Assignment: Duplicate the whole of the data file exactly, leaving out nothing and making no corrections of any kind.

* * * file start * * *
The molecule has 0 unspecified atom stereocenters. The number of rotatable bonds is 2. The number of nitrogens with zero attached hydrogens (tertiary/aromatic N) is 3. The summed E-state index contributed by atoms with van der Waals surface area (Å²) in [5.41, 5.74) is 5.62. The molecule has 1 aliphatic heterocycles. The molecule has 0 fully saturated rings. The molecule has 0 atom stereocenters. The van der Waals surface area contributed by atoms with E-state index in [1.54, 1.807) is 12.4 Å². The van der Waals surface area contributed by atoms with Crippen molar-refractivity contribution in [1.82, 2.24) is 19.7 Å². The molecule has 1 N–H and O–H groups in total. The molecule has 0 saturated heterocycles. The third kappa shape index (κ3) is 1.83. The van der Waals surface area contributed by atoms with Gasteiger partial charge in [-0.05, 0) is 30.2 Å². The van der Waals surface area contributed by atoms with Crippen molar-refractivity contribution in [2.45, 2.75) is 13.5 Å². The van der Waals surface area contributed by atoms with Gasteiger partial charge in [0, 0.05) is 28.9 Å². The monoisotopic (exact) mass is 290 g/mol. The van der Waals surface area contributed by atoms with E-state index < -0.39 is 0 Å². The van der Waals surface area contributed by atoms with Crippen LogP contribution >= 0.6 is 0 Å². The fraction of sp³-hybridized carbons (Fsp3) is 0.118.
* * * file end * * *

The molecule has 0 unspecified atom stereocenters. The number of rotatable bonds is 2. The number of nitrogens with zero attached hydrogens (tertiary/aromatic N) is 3. The summed E-state index contributed by atoms with van der Waals surface area (Å²) in [5.41, 5.74) is 5.62. The molecule has 1 aliphatic heterocycles. The molecule has 0 fully saturated rings. The molecule has 0 atom stereocenters. The van der Waals surface area contributed by atoms with E-state index in [1.54, 1.807) is 12.4 Å². The van der Waals surface area contributed by atoms with Crippen molar-refractivity contribution in [1.82, 2.24) is 19.7 Å². The molecule has 1 N–H and O–H groups in total. The molecule has 0 saturated heterocycles. The third kappa shape index (κ3) is 1.83. The van der Waals surface area contributed by atoms with Gasteiger partial charge in [-0.05, 0) is 30.2 Å². The van der Waals surface area contributed by atoms with Crippen molar-refractivity contribution in [2.45, 2.75) is 13.5 Å². The van der Waals surface area contributed by atoms with Gasteiger partial charge in [0, 0.05) is 28.9 Å². The monoisotopic (exact) mass is 290 g/mol. The van der Waals surface area contributed by atoms with E-state index < -0.39 is 0 Å². The van der Waals surface area contributed by atoms with Crippen LogP contribution >= 0.6 is 0 Å². The fraction of sp³-hybridized carbons (Fsp3) is 0.118.